Matt Harrison isn’t the most well-known pitcher on the Texas Rangers pitching staff. He isn’t flashy, doesn’t have much of an off-field personality, hasn’t been dominant in big games, doesn’t have a big contract, and most projections for his career wouldn’t place him higher than being a #3-type of a starting pitcher. In fact, entering the 2012 season, Harrison’s name was the one that most pundits and fans were the quickest to point to as being an option to trade or move to the bullpen, if a spot needed to be opened up in the Rangers’ pitching rotation.
Friday night, on a night when the Rangers needed it badly, Harrison twirled a gem on the pitcher’s mound against the San Francisco Giants. He pitched a complete game shutout, throwing 111 pitches (77 for strikes), scattering five hits, walking none, and striking out four. Additionally, he got 18 outs on groundball outs, as the Texas defense provided strong support behind him. The groundball outs are key to Harrison’s success. On this cool night by the bay he had his sinking fastball working to induce those outs on the ground. The Giants hitters were off-balance all night, highlighted by the seven bats that Harrison broke during the game.
This was just the third complete game, and the first complete game shutout thrown by a Rangers starting pitcher this year. It came on the heels of a four-game series in Oakland in which the bullpen was taxed heavily. It also comes on the eve of back-to-back Scott Feldman and Alexi Ogando starts, two pitchers who have spent most of the year in the Rangers bullpen, and cannot be expected to pitch very deep in the ballgame. Harrison’s complete game couldn’t have come at a better time for this Rangers team. Not only did it give the bullpen a much needed night off, it also helped snap a 2-8 slump the Rangers have been suffering through.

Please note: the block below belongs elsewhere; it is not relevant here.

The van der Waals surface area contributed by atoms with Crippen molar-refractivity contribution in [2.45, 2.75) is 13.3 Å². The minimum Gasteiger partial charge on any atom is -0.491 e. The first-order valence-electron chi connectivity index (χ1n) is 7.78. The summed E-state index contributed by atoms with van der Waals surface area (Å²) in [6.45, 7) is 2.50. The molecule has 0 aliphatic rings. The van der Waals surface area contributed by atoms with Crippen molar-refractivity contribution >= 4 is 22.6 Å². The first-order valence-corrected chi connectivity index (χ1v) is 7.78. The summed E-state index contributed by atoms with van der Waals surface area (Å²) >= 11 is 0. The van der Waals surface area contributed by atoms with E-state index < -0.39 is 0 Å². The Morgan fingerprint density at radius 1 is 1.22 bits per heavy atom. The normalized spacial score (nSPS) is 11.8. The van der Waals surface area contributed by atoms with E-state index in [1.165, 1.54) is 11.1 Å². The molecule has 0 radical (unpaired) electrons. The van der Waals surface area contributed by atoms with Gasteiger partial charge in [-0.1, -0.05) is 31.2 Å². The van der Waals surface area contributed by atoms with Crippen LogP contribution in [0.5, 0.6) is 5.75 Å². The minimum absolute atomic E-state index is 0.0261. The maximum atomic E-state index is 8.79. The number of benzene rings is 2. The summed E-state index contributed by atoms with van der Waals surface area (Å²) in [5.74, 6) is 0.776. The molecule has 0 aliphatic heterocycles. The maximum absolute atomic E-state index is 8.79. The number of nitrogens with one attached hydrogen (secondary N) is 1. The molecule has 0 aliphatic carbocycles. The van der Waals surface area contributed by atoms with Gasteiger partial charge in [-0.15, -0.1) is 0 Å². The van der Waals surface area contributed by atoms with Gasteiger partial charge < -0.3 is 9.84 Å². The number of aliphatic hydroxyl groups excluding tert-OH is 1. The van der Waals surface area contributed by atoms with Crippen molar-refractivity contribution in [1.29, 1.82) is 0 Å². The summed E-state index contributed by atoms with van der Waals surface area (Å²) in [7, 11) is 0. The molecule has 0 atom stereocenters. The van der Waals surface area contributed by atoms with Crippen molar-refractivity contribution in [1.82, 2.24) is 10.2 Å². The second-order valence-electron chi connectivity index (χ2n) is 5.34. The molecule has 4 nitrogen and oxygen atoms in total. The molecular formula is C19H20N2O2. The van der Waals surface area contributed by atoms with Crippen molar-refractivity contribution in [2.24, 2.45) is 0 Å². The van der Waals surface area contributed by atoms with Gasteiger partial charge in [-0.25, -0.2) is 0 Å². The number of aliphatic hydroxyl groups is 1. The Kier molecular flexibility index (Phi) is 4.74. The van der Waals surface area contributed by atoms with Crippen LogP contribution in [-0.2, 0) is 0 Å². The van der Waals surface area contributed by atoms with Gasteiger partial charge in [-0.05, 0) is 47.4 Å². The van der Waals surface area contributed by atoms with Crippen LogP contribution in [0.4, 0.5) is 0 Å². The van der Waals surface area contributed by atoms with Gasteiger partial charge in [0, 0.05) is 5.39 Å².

As I wrote before the season started, the Baseball Prospectus projection system (PECOTA) expected Harrison to have the lowest WARP (Wins Above Replacement Player) of any of the Rangers six possible starting pitchers (Lewis, Darvish, Feliz, Holland, Ogando, and Harrison). PECOTA projected Harrison to collect 0.6 WARP over the entire season. Even before Friday night’s game, Harrison had 0.5 WARP, a total that will surely go up, and likely surpass the full-season projected value. For the season, Harrison now has an 8-3 record with a 3.87 ERA.
It is not the right moment to mention this, as the accomplishment of the night for Harrison should stand on its own. So before reading further, pause to make sure it has soaked in. Now that you have done that, I will say that Harrison has two more years of arbitration eligibility under the Rangers control. Prior to this season, the Rangers signed Harrison’s fellow left-handed rotation-mate Derek Holland to a 5-year contract extension. Over the last season and a half, Harrison has arguably generated better results than Holland. Harrison is a great fit for the Rangers because of his ability to force groundball outs, especially to the left side of the infield which is patrolled by Elvis Andrus and Adrian Beltre. Harrison is not a big strikeout pitcher, and he likely never will be. However, he is still a very effective big league pitcher, still two months away from his 27th birthday. One has to wonder if a contract extension could be coming soon for Harrison as well.
He’ll never headline a starting rotation or be the star of an entertaining between innings interview, but Matt Harrison showed up in a big way for the Texas Rangers. So far in his career, he has been an under-appreciated starting pitcher, but in his own clubhouse that isn’t a problem, especially tonight.
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